What local variations would you add to the wordbank?

What’s your favourite accent?

Posted on February 11th, 2011by Michelle
In Culture, dialects, Research | Leave a Comment »

Personally, I have a weakness for the French accent. There’s something about it that really gets me – whether the Frenchman is speaking in his native tongue or in English.

The Japanese, however, prefer the Glaswegian accent, according to new research. A survey by Northumbria University revealed that Japanese people learning English rate the accent tops in terms of social attractiveness.

Participants listened to six different accents and then rated them on a range of personality traits. The accents were from Alabama and Ohio (American), Glaswegian, Scottish standard English, moderately-accented Japanese English and heavily-accented Japanese English. Robert McKenzie, senior lecturer in sociolinguistics at Northumbria said:

“It seems to be that globalisation, and especially the resultant worldwide spread of English-language media, are influencing non-native perceptions of the qualities associated with various forms of spoken English.

“Of course, the findings do not mean that speakers of the Glasgow or Alabama vernaculars are necessarily any more socially attractive or less fluent than speakers of other English varieties.

“It is interesting, however, that English learners from a country as different as Japan should demonstrate such high levels of awareness of variations within the English language.” (Source: Press Association)

I’ve often found that people outside of the UK are unaware of the wide range of dialects we host, so this is heartening research. What’s your favourite accent?

English in 24 accents

Posted on October 6th, 2010by Michelle
In dialects, English, Pronunciation | Leave a Comment »

Language learners often aspire to native-like fluency in their target language. Some even hope to achieve an accent that makes them sound like a local.

Perhaps learners can take some tips from this British kid – who can speak English in 24 different accents, ranging from Cockney to German to Nigerian. Whilst he doesn’t quite hit the mark with all of them, it’s definitely an impressive achievement.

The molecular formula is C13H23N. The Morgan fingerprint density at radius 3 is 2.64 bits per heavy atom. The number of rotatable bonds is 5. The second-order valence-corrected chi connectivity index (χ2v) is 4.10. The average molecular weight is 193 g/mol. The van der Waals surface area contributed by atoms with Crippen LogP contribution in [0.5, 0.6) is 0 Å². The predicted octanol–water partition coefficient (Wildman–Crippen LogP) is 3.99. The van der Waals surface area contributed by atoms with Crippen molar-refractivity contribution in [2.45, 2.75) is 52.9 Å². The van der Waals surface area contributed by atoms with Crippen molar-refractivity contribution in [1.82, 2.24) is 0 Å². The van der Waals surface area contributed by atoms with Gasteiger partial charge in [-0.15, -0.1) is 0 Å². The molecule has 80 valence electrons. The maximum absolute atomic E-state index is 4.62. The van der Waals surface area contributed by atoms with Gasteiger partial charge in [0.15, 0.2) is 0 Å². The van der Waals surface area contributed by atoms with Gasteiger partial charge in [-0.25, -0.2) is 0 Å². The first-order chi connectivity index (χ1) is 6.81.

Weird words quiz

Posted on August 17th, 2010by Michelle
In dialects, English, Slang, Words | Leave a Comment »

How well do you know the English language? That’s the question asked by this quiz in The Guardian today.

The ‘weird words’ quiz tests your knowledge of English slang, dialect and old usage. For each definition, you have to choose the correct word. How many can you get right? (I got a miserable three out of ten). Test your knowledge here.

Is Cockney dying out?

Posted on July 13th, 2010by Michelle
In Culture, dialects, English | Leave a Comment »

My last post was about the boost that Scots is getting in schools, but at the opposite end of the country the Cockney dialect is in danger of dying out.

New research has shown that the dialect is becoming a victim of emigration (of native speakers to the Home Counties) and immigration (as multicultural London English takes over).

“In much of the East End of London, the cockney dialect that we hear now spoken by older people will have disappeared within a generation,” said researcher Paul Kerswill, who is a professor of sociolinguistics at Lancaster University.

“People in their 40s will be the last generation to speak it and it will be gone within 30 years.” (Source: Herald Sun)

Professor Kerswill’s research will be published next year. In the meantime, we could consider the question of whether the Cockney dialect is on a par with Scots – are both valuable to British culture and worth saving?